Antagonized by the text, or, it takes two to read Alice Walkers "Everyday Use"

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Author: Matthew Mullins
Date: May 2013
From: The Comparatist(Vol. 37)
Publisher: University of North Carolina Press
Document Type: Critical essay
Length: 8,468 words

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After publishing his study of Racine in 1963, Roland Barthes came under fire for what many critics of the French literary establishment saw as a misreading of the iconic dramatist. One particularly hostile member of the Sorbonne, Raymond Picard, charged Barthes with denying the possibility of self-evident "objective knowledge in literary criticism" (Keuneman xiv). "The stage was set," Francois Dosse recounts, "and all the elements assembled for the duel, which was cast like some great Racinian tragedy of the twentieth century" (223). But Barthes refused to take the stage. He responded to Picard's attack, which was entitled New Criticism or New Imposture?, with a short treatise of his own entitled Criticism and Truth. Philip Thody characterizes this exchange by explaining that "instead of taking up Picard's somewhat acerbic criticisms and responding with a comparably mordant wit, [Barthes] moved the debate on to higher ground" (viii). Despite Picard's best attempts to pick a fight, Barthes, it seems, avoids any antagonism altogether. Yet, there is a strain of antagonism at work in Criticism and Truth, an antagonism between critic and text: "as soon as one claims to examine the work in itself, from the point of view of its make-up, it becomes impossible not to raise broad questions of symbolic meaning" (Barthes 16). This concept of symbolic, or second-order meaning, which Barthes addresses most notably in Mythologies, transforms the critic into a perennial antagonist dedicated to demystifying, demythologizing, and unmasking the text.

A wave of recent criticism suggests that the predominant view of the relationship between critic and text in literary studies today is one of antagonism. However, what should be a dialogic battle most often turns out to be a one-sided interrogation of the text, which theorists have variously described as "paranoid," "suspicious," and "symptomatic." (1) "As literary critics," Stephen Best and Sharon Marcus observe, "we [have been] trained to equate reading with interpretation: with assigning meaning to a text or set of texts" (1). In fact, Eve Kosofsky Sedgwick argues that "in the context of recent U.S. critical theory [...] to apply a 'hermeneutic of suspicion' is, I believe, widely understood as a mandatory injunction rather than a possibility among other possibilities" (5). Best and Marcus and Sedgwick have tackled this problem, as Rita Felski does in her essay "Suspicious Minds," by situating the hermeneutics of suspicion as one unique approach among many. (2) But as Felski points out, this discussion has focused primarily on "the suspicious dimensions of contemporary styles of criticism" and not "the related issue of how works of literature encourage suspicion in readers" (216n). Rather than jettisoning the language of antagonism altogether as others have done, (3) this essay takes up the issue of textual agency, considering how texts incite, provoke, and generally antagonize readers. Recognizing the agency of the literary text in its antagonism with the reader, I argue, revises our current critic-driven hermeneutic by abandoning unnecessary limitations on the practice of reading that drown out the text's voice and ultimately enslave the critic to...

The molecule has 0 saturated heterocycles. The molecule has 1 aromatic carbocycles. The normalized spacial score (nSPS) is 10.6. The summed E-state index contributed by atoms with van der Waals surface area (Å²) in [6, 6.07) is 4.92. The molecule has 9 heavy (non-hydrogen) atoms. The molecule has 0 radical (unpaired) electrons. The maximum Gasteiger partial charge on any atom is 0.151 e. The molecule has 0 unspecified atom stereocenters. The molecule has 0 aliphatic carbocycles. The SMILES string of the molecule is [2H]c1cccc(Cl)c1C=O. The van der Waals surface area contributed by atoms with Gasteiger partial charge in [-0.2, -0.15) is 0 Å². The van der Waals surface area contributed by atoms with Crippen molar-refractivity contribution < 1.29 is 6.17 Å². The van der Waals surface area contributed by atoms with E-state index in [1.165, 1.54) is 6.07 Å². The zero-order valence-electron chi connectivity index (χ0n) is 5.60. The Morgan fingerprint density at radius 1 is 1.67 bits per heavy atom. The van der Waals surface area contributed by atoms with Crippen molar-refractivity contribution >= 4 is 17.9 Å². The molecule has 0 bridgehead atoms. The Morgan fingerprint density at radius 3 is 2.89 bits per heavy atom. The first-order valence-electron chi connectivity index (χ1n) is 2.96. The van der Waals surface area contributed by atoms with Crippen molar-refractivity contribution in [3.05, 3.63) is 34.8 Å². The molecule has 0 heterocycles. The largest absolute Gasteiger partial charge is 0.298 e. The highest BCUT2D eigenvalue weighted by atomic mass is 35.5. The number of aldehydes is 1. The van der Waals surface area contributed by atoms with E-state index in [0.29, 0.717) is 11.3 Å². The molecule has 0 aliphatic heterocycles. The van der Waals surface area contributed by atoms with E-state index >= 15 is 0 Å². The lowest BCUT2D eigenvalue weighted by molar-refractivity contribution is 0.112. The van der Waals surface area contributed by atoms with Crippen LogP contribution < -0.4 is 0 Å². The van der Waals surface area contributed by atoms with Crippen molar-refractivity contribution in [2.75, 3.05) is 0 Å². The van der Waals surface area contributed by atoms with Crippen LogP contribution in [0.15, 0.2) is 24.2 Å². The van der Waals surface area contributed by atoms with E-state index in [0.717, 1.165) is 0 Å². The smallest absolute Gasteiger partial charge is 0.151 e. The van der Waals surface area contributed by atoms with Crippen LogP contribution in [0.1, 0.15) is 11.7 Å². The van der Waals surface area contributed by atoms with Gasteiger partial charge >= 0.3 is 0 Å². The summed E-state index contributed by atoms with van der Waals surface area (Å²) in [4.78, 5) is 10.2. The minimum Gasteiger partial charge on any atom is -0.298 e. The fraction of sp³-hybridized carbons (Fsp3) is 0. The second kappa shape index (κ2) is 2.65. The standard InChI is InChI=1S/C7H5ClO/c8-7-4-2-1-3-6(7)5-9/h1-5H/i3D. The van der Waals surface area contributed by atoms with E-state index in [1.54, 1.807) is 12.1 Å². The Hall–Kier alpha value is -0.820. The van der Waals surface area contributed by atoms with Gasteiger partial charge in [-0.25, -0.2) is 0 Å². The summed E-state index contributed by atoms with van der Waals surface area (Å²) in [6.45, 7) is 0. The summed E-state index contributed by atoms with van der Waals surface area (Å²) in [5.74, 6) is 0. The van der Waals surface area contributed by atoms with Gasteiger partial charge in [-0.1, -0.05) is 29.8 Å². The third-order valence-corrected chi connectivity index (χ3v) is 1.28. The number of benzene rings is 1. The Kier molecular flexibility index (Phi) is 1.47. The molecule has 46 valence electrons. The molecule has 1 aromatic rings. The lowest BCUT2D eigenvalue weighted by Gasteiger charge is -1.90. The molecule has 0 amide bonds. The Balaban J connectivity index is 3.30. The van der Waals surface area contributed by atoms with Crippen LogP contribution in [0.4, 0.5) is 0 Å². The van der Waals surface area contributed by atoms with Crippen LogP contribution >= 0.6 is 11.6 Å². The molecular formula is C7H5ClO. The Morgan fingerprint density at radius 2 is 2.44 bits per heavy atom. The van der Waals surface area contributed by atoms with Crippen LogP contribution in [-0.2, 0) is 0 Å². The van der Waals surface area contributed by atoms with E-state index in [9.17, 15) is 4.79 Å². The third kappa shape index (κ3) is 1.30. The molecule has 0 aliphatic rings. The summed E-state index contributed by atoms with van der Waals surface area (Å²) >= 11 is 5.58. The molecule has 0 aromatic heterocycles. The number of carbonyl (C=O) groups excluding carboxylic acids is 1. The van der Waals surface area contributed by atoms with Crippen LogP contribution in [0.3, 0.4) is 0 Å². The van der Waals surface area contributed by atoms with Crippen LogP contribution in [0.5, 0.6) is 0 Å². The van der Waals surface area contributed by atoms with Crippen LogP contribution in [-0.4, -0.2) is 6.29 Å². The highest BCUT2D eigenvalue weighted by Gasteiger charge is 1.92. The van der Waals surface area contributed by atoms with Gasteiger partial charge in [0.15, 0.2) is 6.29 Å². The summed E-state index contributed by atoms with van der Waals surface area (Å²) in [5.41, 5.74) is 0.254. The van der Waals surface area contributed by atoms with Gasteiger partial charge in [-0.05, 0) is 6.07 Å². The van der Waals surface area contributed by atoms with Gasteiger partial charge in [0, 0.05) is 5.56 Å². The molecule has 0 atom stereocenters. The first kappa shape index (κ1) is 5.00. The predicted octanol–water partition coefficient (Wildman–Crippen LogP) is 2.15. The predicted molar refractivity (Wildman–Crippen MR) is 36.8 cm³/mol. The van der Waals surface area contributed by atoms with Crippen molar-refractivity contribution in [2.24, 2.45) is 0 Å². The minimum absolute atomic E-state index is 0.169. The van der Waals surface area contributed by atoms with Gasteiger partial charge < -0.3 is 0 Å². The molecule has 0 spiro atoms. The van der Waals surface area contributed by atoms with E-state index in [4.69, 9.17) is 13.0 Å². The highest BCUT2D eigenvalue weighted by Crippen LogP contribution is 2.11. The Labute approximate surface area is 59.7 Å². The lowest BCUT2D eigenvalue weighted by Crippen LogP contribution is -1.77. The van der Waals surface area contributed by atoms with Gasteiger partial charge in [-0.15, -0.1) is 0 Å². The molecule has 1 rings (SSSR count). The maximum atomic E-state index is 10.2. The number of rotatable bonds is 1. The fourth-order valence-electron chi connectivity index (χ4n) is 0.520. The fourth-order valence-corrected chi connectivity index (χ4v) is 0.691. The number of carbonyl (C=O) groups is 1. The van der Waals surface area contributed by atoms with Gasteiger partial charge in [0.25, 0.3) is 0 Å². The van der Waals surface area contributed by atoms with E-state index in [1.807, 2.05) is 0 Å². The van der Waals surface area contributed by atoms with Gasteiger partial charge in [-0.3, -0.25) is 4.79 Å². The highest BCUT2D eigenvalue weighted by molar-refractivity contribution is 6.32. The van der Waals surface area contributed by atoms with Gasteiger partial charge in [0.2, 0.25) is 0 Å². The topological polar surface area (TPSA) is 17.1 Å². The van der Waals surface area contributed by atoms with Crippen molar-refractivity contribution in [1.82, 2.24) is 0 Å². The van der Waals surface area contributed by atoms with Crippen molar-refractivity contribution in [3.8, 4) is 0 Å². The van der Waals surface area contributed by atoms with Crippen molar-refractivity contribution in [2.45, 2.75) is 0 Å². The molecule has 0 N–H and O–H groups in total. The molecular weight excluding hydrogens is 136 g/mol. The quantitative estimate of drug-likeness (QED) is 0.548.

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Gale Document Number: GALE|A330143673